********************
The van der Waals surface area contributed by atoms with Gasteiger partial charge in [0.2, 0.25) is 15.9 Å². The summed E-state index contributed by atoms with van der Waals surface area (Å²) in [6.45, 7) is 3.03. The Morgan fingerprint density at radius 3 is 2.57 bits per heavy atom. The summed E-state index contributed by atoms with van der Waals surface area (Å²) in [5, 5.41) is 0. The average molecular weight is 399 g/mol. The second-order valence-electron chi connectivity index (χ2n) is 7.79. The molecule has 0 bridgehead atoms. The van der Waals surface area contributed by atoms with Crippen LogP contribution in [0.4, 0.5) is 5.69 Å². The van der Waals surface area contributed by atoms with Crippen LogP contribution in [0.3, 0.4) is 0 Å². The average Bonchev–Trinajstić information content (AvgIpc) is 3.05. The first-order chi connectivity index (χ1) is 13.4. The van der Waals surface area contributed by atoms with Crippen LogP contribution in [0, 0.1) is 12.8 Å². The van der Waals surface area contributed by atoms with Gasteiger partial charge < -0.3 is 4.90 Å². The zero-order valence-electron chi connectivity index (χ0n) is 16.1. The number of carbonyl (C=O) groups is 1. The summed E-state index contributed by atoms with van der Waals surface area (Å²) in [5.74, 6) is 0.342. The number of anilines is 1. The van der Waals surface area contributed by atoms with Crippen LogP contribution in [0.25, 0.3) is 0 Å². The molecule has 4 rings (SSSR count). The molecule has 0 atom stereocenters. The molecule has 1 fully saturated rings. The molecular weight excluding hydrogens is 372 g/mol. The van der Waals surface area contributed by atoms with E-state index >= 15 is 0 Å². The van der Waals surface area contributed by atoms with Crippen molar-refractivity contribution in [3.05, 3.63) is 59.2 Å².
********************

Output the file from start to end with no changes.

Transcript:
The van der Waals surface area contributed by atoms with Gasteiger partial charge in [0.2, 0.25) is 15.9 Å². The summed E-state index contributed by atoms with van der Waals surface area (Å²) in [6.45, 7) is 3.03. The Morgan fingerprint density at radius 3 is 2.57 bits per heavy atom. The summed E-state index contributed by atoms with van der Waals surface area (Å²) in [5, 5.41) is 0. The average molecular weight is 399 g/mol. The second-order valence-electron chi connectivity index (χ2n) is 7.79. The molecule has 0 bridgehead atoms. The van der Waals surface area contributed by atoms with Crippen LogP contribution in [0.4, 0.5) is 5.69 Å². The van der Waals surface area contributed by atoms with Crippen LogP contribution in [0.3, 0.4) is 0 Å². The average Bonchev–Trinajstić information content (AvgIpc) is 3.05. The first-order chi connectivity index (χ1) is 13.4. The van der Waals surface area contributed by atoms with Crippen LogP contribution in [0, 0.1) is 12.8 Å². The van der Waals surface area contributed by atoms with Gasteiger partial charge < -0.3 is 4.90 Å². The zero-order valence-electron chi connectivity index (χ0n) is 16.1. The number of carbonyl (C=O) groups is 1. The summed E-state index contributed by atoms with van der Waals surface area (Å²) in [5.74, 6) is 0.342. The number of anilines is 1. The van der Waals surface area contributed by atoms with Crippen LogP contribution in [0.25, 0.3) is 0 Å². The molecule has 4 rings (SSSR count). The molecule has 0 atom stereocenters. The molecule has 1 fully saturated rings. The molecular weight excluding hydrogens is 372 g/mol. The van der Waals surface area contributed by atoms with E-state index >= 15 is 0 Å². The van der Waals surface area contributed by atoms with Crippen molar-refractivity contribution in [3.05, 3.63) is 59.2 Å².